Looking and reading at documentation regarding usage of ATTO SAS-FC bridge on Metrocluster I've always read about the need to have 4 bridges (as in the pic here) to connect and double the path to the stack SAS up to completation of one of this stack (seven DS4243 shelves).
I should setup a fabric MC where I will use both SAS and SATA disks in my DS4243 shelves: exactly as in the pic with one site with both 1xSAS+1xSATA shelves and the second site only with 1xSAS.
It now happens that configuring in PE/CE the needed hardware it give me EIGHT bridges for somewhere somebody says that this is best practice to have separate stack for SAS and SATA...what?!? This violates the principle that the SAS backend can do: a multiplexed one of four 3 Gbps links each
As far I know a stack SAS can be formed by both SAS and SATA disks mixing the DS4243 (up to ten shelves) and the ATTO manual too repeat this. No issue at all.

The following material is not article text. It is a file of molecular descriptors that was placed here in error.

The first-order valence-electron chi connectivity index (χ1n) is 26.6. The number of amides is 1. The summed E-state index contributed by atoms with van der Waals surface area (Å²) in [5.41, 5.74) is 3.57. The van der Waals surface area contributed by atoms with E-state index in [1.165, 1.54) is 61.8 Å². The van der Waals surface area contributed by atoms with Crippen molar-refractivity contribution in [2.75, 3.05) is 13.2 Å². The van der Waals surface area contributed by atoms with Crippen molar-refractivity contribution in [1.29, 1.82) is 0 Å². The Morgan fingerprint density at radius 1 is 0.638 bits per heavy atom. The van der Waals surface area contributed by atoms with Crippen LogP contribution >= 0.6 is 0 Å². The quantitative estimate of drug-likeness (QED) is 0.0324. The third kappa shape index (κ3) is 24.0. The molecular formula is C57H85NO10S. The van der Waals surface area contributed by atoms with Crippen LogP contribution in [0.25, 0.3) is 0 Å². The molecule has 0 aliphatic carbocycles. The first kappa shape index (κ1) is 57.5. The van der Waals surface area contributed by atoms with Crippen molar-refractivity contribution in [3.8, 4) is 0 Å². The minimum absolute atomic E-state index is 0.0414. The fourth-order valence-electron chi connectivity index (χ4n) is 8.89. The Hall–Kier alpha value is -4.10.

Why should my customer but other 4 ATTO bridges (9000 € each price list!)?
I think technically speaking you are correct.
PartnerEdge always used to have its own ways of 'best practices' around different things, like throwing in extra SAS HBAs on 3200 platforms.
I believe you can always build MetroCluster setup manually (i.e. as a non-MC configuration) & add additional components via "Add parts" - just run the outcome through your NetApp resource to make sure they are happy with that as well!
We recently raised exactly the same query with the NetApp Partner Helpdesk this week and received the reply below.
As an observation, if there is any single person within the channel whose advice I would trust, it is Radek.
Hope this helps,
.... The challenge is that the specification it spits out includes 8 of the new SAS Bridges, my assumption is that you can mix both SAS and SATA disk within a stack (pg 19 of the attached PDF) and would only require 4 of the SAS bridges in total.
yes, that's correct. SAS and SATA shelves can be mixed in the same stack, which would require only four SAS Bridges in total.
According to the MetroCluster Product Frequently Asked Questions,
MC (DOT 8.1.0 release) do support SAS and SATA drives in separate DS4243 shelves (but in the same stack). However, this is not supported as a configured system at POS. If someone wants a combination of SAS and SATA drives with DS4243 the same stack, they will have to order an MC configuration with SAS drives and then order DS4243 with SATA drives as add-on or vice-versa.